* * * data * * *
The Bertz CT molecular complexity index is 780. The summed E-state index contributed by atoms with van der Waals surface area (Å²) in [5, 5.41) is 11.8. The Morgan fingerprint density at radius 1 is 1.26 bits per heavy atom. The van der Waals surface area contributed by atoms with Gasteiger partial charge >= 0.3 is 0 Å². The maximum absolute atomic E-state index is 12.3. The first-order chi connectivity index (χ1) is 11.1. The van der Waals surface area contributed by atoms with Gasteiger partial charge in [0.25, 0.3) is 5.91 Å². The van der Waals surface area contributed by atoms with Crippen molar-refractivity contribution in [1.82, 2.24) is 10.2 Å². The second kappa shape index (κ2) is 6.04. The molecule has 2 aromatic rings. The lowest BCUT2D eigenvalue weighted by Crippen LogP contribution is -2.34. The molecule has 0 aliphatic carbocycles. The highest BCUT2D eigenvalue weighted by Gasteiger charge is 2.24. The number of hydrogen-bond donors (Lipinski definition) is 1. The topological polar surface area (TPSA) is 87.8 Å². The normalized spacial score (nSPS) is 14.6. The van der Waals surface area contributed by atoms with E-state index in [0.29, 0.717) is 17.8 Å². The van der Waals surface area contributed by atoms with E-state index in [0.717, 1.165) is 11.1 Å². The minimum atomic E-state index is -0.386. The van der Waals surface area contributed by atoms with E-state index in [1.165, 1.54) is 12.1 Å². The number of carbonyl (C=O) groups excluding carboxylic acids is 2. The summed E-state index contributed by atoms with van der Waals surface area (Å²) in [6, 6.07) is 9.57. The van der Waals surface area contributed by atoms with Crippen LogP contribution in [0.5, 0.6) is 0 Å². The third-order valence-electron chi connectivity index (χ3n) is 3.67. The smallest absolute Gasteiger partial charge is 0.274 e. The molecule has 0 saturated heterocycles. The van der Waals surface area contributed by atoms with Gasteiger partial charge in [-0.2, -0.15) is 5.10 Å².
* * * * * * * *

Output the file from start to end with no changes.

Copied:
The Bertz CT molecular complexity index is 780. The summed E-state index contributed by atoms with van der Waals surface area (Å²) in [5, 5.41) is 11.8. The Morgan fingerprint density at radius 1 is 1.26 bits per heavy atom. The van der Waals surface area contributed by atoms with Gasteiger partial charge >= 0.3 is 0 Å². The maximum absolute atomic E-state index is 12.3. The first-order chi connectivity index (χ1) is 11.1. The van der Waals surface area contributed by atoms with Gasteiger partial charge in [0.25, 0.3) is 5.91 Å². The van der Waals surface area contributed by atoms with Crippen molar-refractivity contribution in [1.82, 2.24) is 10.2 Å². The second kappa shape index (κ2) is 6.04. The molecule has 2 aromatic rings. The lowest BCUT2D eigenvalue weighted by Crippen LogP contribution is -2.34. The molecule has 0 aliphatic carbocycles. The highest BCUT2D eigenvalue weighted by Gasteiger charge is 2.24. The number of hydrogen-bond donors (Lipinski definition) is 1. The topological polar surface area (TPSA) is 87.8 Å². The normalized spacial score (nSPS) is 14.6. The van der Waals surface area contributed by atoms with E-state index in [0.29, 0.717) is 17.8 Å². The van der Waals surface area contributed by atoms with E-state index in [0.717, 1.165) is 11.1 Å². The minimum atomic E-state index is -0.386. The van der Waals surface area contributed by atoms with E-state index in [1.165, 1.54) is 12.1 Å². The number of carbonyl (C=O) groups excluding carboxylic acids is 2. The summed E-state index contributed by atoms with van der Waals surface area (Å²) in [6, 6.07) is 9.57. The van der Waals surface area contributed by atoms with Crippen LogP contribution in [0.5, 0.6) is 0 Å². The third-order valence-electron chi connectivity index (χ3n) is 3.67. The smallest absolute Gasteiger partial charge is 0.274 e. The molecule has 0 saturated heterocycles. The van der Waals surface area contributed by atoms with Gasteiger partial charge in [-0.2, -0.15) is 5.10 Å².